|This is the third time I have requested information from you about the proper pruning of Persimmon, Kiwi and Mango trees. In the past my questions have been answered in 12 hours. I hope you can get back to me on this one, I've been trying to get a response from you for about 10 days now. Would you please let me know even if you don't know or don't care. I'll look elsewhere. You've always been Very helpful in the past. Looking for some guidance in pruning Persimmon trees mainly. Also interested in any info. you have to share on pruning Kiwi and Mango as well. Thank you.|
|First, let me apologize for our lack of communication. I remember answering your questions about persimmon and mango trees so perhaps there was a problem with your email address? Or, things might have just gotten swallowed up in cyberspace. In any event, here are the answers to your questions:
Pruning persimmon trees is necessary to help them develop a strong framework of main branches. This is best done while the tree is young. Otherwise the fruit, which is borne at the tips of the branches, may be too heavy and cause breakage. A regular program of removal of some new growth and heading others each year will improve structure and reduce alternate bearing. An open vase system is probably best. Even though the trees grow well on their own, persimmons can be pruned heavily as a hedge, as a screen, or to control size. They even make a nice espalier.
Healthy mango trees require little pruning, although pruning to stimulate new growth promotes uniform annual bearing. Removing some flower clusters during a heavy bloom year may also alleviate alternate bearing. Mangos may be pruned to control size in late winter or early spring without a loss of fruit. Sap and debris can cause dermatitis in sensitive individuals so be sure to wear gloves and long sleeves when pruning your mango.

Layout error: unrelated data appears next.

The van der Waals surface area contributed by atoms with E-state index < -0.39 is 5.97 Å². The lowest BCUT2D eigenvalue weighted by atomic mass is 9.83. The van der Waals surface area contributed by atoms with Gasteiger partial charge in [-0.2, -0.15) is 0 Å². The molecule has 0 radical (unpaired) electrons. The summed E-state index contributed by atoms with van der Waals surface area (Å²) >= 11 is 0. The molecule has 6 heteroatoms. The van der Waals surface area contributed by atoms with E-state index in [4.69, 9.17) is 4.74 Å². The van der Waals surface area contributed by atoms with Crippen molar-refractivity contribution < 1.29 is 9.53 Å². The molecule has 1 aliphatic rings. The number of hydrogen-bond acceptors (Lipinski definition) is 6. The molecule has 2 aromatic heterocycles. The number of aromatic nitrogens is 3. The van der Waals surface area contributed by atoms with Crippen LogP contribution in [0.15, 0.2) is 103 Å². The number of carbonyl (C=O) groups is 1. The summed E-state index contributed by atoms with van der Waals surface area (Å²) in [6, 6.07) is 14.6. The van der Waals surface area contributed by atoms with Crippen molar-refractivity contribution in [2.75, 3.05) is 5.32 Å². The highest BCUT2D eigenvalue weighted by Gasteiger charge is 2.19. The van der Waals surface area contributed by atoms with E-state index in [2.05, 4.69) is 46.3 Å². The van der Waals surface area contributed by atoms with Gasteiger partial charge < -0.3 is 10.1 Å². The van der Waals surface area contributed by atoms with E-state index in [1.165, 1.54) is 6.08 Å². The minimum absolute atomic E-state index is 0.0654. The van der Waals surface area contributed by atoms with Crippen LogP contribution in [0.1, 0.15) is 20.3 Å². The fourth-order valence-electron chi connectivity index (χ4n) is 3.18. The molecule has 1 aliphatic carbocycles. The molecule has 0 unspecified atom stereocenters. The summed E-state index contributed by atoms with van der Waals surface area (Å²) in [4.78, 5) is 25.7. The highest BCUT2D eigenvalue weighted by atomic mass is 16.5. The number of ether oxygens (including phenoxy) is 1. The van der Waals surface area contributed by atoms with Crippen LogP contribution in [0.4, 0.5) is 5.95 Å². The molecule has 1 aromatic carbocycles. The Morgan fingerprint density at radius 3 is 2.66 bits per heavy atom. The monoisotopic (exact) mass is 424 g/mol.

Kiwis require special training and pruning to produce good crops. When planted, the vines should be pruned back to 4 or 5 buds. From these a main stem should be selected and staked to grow to the top of the arbor or trellis, usually 6-7? high. The trellis should be strong to support the heavy future fruit loads. Pruning should be done well before growth starts in the spring to prevent vine bleeding. Remove most of the wood that fruited the previous year and any twisted or broken canes. Retain vigorous one-year-old canes that have not fruited and are well spaced (about every 10-15 inches) along the leaders and form a single canopy layer. Prune these back to the first eight buds. Where vigorous one-year-old canes have not developed or vegetative vigor is reduced, retain the fruiting arms that fruited the previous year by cutting back to eight buds past the last fruit bearing leaf axil. A small percentage of spurs are also retained for fruit production. These are short laterals that have terminated their growth back close to the leaders. They are produced usually when strong shoots are cut back.
Hope this information is helpful!